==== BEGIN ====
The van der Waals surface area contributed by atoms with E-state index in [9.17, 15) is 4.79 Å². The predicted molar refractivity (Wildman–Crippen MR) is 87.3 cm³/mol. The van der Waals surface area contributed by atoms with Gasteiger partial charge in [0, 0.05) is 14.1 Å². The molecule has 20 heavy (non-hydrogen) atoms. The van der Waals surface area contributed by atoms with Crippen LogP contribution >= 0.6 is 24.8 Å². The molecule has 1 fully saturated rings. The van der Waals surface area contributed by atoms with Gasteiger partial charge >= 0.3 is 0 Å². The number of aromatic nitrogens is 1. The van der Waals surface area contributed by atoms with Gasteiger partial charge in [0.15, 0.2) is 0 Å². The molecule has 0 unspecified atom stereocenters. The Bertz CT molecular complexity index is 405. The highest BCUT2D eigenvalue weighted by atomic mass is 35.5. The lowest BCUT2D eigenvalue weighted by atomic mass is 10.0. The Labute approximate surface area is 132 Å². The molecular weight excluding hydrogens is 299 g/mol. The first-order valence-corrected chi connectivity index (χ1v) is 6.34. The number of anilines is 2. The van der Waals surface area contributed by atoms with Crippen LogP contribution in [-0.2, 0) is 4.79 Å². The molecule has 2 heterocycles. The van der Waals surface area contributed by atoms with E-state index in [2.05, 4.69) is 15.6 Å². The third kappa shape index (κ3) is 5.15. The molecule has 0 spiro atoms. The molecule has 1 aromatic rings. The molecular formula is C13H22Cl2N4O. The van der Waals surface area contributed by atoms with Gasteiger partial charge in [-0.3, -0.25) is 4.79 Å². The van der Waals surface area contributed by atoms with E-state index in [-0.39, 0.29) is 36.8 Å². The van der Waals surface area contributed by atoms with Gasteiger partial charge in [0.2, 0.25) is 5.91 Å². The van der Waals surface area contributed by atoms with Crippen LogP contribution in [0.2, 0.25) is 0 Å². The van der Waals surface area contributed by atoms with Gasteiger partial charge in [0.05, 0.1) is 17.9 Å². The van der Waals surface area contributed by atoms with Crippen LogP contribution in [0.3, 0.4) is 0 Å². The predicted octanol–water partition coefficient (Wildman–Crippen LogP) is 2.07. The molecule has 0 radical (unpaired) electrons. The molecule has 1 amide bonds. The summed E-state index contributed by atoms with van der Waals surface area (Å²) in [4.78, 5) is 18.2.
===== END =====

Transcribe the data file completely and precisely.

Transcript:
The van der Waals surface area contributed by atoms with E-state index in [9.17, 15) is 4.79 Å². The predicted molar refractivity (Wildman–Crippen MR) is 87.3 cm³/mol. The van der Waals surface area contributed by atoms with Gasteiger partial charge in [0, 0.05) is 14.1 Å². The molecule has 20 heavy (non-hydrogen) atoms. The van der Waals surface area contributed by atoms with Crippen LogP contribution >= 0.6 is 24.8 Å². The molecule has 1 fully saturated rings. The van der Waals surface area contributed by atoms with Gasteiger partial charge >= 0.3 is 0 Å². The number of aromatic nitrogens is 1. The van der Waals surface area contributed by atoms with Gasteiger partial charge in [0.15, 0.2) is 0 Å². The molecule has 0 unspecified atom stereocenters. The Bertz CT molecular complexity index is 405. The highest BCUT2D eigenvalue weighted by atomic mass is 35.5. The lowest BCUT2D eigenvalue weighted by atomic mass is 10.0. The Labute approximate surface area is 132 Å². The molecular weight excluding hydrogens is 299 g/mol. The first-order valence-corrected chi connectivity index (χ1v) is 6.34. The number of anilines is 2. The van der Waals surface area contributed by atoms with Crippen LogP contribution in [-0.2, 0) is 4.79 Å². The molecule has 2 heterocycles. The van der Waals surface area contributed by atoms with E-state index in [2.05, 4.69) is 15.6 Å². The third kappa shape index (κ3) is 5.15. The molecule has 0 spiro atoms. The molecule has 1 aromatic rings. The molecular formula is C13H22Cl2N4O. The van der Waals surface area contributed by atoms with Gasteiger partial charge in [-0.3, -0.25) is 4.79 Å². The van der Waals surface area contributed by atoms with E-state index in [-0.39, 0.29) is 36.8 Å². The van der Waals surface area contributed by atoms with Gasteiger partial charge in [0.2, 0.25) is 5.91 Å². The van der Waals surface area contributed by atoms with Crippen LogP contribution in [0.2, 0.25) is 0 Å². The van der Waals surface area contributed by atoms with Gasteiger partial charge in [0.05, 0.1) is 17.9 Å². The van der Waals surface area contributed by atoms with Crippen LogP contribution in [0.3, 0.4) is 0 Å². The predicted octanol–water partition coefficient (Wildman–Crippen LogP) is 2.07. The molecule has 0 radical (unpaired) electrons. The molecule has 1 amide bonds. The summed E-state index contributed by atoms with van der Waals surface area (Å²) in [4.78, 5) is 18.2.